new ModifyRequest(dn);

                modRequest.Controls.Add(new PermissiveModifyControl());

                var mods = new DirectoryAttributeModification[modifications.Count];

                int z = 0;
                foreach (var pair in modifications)
                {
                    var mod = new DirectoryAttributeModification();
                    mod.Operation = DirectoryAttributeOperation.Replace;
                    mod.Name = pair.Key;
                    mod.Add(pair.Value);

                    mods[z] = mod;

                    z += 1;
                }

                // cast the returned directory response into a ModifyResponse type 
                // named modResponse
                modResponse =
                    (ModifyResponse)Conn.SendRequest(modRequest);

                return modResponse.ResultCode;
            }

            catch (Exception e)
            {
                Console.WriteLine("\nUnexpected exception occured:\n\t{0}: {1}",
                                  e.GetType().Name, e.Message);

                return ResultCode.Unavailable;
            }
        }
    }
}

I know the code is a little clunky, and full of strange comments--it is cut, pasted and modified from sample code on Microsoft's site while I get it working.

share|improve this question
    
I was also wondering why you need the PermissiveModifyControl. Have you tried without it ? stackoverflow.com/q/3450732/1236044 –  jbl Nov 23 '12 at 13:18
    
Did you find the answer to your problem ? (Finishing a C# - redhat LDAP DS and I might have an AD LDAP project coming-in, so i'm gathering some info ;-) Some people advice to raise, if possible, the log level on the AD server as "The server cannot handle directory requests" seems like a generic AD error –  jbl Nov 28 '12 at 9:44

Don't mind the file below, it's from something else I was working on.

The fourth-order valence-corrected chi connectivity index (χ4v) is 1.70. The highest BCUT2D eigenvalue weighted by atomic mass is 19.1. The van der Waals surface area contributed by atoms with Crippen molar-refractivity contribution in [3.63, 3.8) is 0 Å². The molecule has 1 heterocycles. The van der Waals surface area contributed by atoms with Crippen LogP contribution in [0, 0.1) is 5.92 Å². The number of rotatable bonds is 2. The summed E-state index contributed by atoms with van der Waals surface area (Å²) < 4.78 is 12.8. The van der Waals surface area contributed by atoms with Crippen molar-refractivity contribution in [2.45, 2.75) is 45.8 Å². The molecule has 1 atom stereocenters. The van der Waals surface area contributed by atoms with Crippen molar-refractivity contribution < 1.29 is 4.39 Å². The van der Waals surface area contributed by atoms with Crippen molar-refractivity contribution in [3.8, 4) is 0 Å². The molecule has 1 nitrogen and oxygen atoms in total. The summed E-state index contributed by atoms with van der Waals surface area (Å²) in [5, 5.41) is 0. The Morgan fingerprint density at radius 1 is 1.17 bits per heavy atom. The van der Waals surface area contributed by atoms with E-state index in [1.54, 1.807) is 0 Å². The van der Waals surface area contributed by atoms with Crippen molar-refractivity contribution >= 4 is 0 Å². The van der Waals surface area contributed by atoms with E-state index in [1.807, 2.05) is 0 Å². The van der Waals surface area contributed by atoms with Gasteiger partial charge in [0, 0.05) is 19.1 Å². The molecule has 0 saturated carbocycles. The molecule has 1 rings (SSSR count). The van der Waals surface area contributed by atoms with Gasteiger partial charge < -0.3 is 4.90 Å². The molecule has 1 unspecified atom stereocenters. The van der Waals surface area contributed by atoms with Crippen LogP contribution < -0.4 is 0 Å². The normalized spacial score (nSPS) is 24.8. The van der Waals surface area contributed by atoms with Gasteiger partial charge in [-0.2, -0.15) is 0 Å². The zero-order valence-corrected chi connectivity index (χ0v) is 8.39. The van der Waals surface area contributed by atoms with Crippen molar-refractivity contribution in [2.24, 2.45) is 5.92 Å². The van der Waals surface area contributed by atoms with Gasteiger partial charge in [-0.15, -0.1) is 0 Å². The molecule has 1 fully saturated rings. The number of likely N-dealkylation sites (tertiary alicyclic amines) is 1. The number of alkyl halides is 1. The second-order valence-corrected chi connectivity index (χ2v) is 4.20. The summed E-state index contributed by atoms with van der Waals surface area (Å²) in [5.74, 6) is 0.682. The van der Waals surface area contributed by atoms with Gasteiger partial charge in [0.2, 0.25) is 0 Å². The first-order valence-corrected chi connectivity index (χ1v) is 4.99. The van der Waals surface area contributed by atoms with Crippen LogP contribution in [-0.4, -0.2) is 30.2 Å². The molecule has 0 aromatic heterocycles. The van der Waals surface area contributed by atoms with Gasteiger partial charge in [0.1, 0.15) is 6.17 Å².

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2 Answers

If someone runs into this problem again, here is my solution. It was the action of deleting duplicate user certificates which resolved it for me. Here are the steps

  1. Run > certmgr.msc
  2. Go to the personal folder and find the related certificates
  3. Finally delete any duplicated certificates
share|improve this answer
    
lol this worked for me !! –  Rahul More Oct 24 '13 at 18:56
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It might be a problem of server certificate checking (if your server is auto-signed for example)

Here is some test-code to establish a SSL connection bypassing of the server certificate checking :

    public static LdapConnection GetLdapConnection(string login, string password)
    {
        var serverName = /*myServerNameFromConfig*/;
        var port = /*myPortFromConfig*/;
        LdapDirectoryIdentifier ldi = new LdapDirectoryIdentifier(string.Format("{0}:{1}", serverName, port));

        NetworkCredential nc = new NetworkCredential(login, password);

        LdapConnection connection = new LdapConnection(ldi, nc, System.DirectoryServices.Protocols.AuthType.Basic);
        connection.SessionOptions.ProtocolVersion = 3;
        connection.SessionOptions.VerifyServerCertificate =
                new VerifyServerCertificateCallback((con, cer) => true);
        connection.SessionOptions.SecureSocketLayer = true;
        return connection;
    }
share|improve this answer
    
Thank you... my turkey is in the oven right now... but I will try this tomorrow. –  SAJ14SAJ Nov 22 '12 at 21:45
    
I updated the authentication part of the class (whose complete code is now in the question, it is not that long) to include the SessionOptions you recommended. This is found in the Establish method. There is no change in behavior. (Note that this class is intended for Microsoft and non-Microsoft LDAP sources--this use case has the UseKerberos option set to true, and the Port set to 636). –  SAJ14SAJ Nov 23 '12 at 12:59
    
@SAJ14SAJ ok, thx for the follow-up. I'll try to delete my answer as it is irrelevant. So your question will appear as unanswered and hopefully someone will give a try. –  jbl Nov 23 '12 at 13:16
    
I wouldn't delete your answer, it was an honest try, and I learned something from it. I did the UsePermissive because the Microsoft docs on the class indicated that it more tolerant of conditions where the attribute may or may not exist, and has no downside for my use case. –  SAJ14SAJ Nov 23 '12 at 13:18